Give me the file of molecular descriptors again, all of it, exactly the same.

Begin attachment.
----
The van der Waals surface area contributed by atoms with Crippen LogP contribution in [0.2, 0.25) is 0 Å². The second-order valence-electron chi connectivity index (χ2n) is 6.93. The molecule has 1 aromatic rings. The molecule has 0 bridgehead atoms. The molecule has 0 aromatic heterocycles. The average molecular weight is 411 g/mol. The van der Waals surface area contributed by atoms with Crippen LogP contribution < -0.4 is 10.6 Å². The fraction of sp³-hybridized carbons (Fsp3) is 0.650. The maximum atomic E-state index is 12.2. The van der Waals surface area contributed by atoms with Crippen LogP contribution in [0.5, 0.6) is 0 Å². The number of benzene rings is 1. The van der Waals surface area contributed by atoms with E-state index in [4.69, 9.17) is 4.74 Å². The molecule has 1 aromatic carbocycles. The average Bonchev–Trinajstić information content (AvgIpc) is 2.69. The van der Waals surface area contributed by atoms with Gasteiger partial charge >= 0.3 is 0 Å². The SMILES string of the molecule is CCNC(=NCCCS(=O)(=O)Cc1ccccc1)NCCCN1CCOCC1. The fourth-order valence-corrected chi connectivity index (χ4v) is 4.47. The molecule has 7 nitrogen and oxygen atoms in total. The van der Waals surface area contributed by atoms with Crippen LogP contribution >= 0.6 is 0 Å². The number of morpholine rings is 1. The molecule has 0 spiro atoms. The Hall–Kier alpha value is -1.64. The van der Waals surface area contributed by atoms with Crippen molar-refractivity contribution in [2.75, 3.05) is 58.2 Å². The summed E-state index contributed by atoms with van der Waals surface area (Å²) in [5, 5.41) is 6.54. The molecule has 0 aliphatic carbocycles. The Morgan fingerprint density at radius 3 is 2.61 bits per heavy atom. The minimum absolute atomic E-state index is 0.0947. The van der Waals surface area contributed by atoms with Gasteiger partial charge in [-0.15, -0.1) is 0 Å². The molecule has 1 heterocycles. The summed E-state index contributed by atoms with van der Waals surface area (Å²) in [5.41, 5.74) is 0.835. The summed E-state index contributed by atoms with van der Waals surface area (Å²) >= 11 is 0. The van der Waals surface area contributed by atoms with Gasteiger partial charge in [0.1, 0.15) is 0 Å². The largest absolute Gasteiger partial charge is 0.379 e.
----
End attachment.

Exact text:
The van der Waals surface area contributed by atoms with Crippen LogP contribution in [0.2, 0.25) is 0 Å². The second-order valence-electron chi connectivity index (χ2n) is 6.93. The molecule has 1 aromatic rings. The molecule has 0 bridgehead atoms. The molecule has 0 aromatic heterocycles. The average molecular weight is 411 g/mol. The van der Waals surface area contributed by atoms with Crippen LogP contribution < -0.4 is 10.6 Å². The fraction of sp³-hybridized carbons (Fsp3) is 0.650. The maximum atomic E-state index is 12.2. The van der Waals surface area contributed by atoms with Crippen LogP contribution in [0.5, 0.6) is 0 Å². The number of benzene rings is 1. The van der Waals surface area contributed by atoms with E-state index in [4.69, 9.17) is 4.74 Å². The molecule has 1 aromatic carbocycles. The average Bonchev–Trinajstić information content (AvgIpc) is 2.69. The van der Waals surface area contributed by atoms with Gasteiger partial charge >= 0.3 is 0 Å². The SMILES string of the molecule is CCNC(=NCCCS(=O)(=O)Cc1ccccc1)NCCCN1CCOCC1. The fourth-order valence-corrected chi connectivity index (χ4v) is 4.47. The molecule has 7 nitrogen and oxygen atoms in total. The van der Waals surface area contributed by atoms with Crippen LogP contribution >= 0.6 is 0 Å². The number of morpholine rings is 1. The molecule has 0 spiro atoms. The Hall–Kier alpha value is -1.64. The van der Waals surface area contributed by atoms with Crippen molar-refractivity contribution in [2.75, 3.05) is 58.2 Å². The summed E-state index contributed by atoms with van der Waals surface area (Å²) in [5, 5.41) is 6.54. The molecule has 0 aliphatic carbocycles. The Morgan fingerprint density at radius 3 is 2.61 bits per heavy atom. The minimum absolute atomic E-state index is 0.0947. The van der Waals surface area contributed by atoms with Gasteiger partial charge in [-0.15, -0.1) is 0 Å². The molecule has 1 heterocycles. The summed E-state index contributed by atoms with van der Waals surface area (Å²) in [5.41, 5.74) is 0.835. The summed E-state index contributed by atoms with van der Waals surface area (Å²) >= 11 is 0. The van der Waals surface area contributed by atoms with Gasteiger partial charge in [0.1, 0.15) is 0 Å². The largest absolute Gasteiger partial charge is 0.379 e.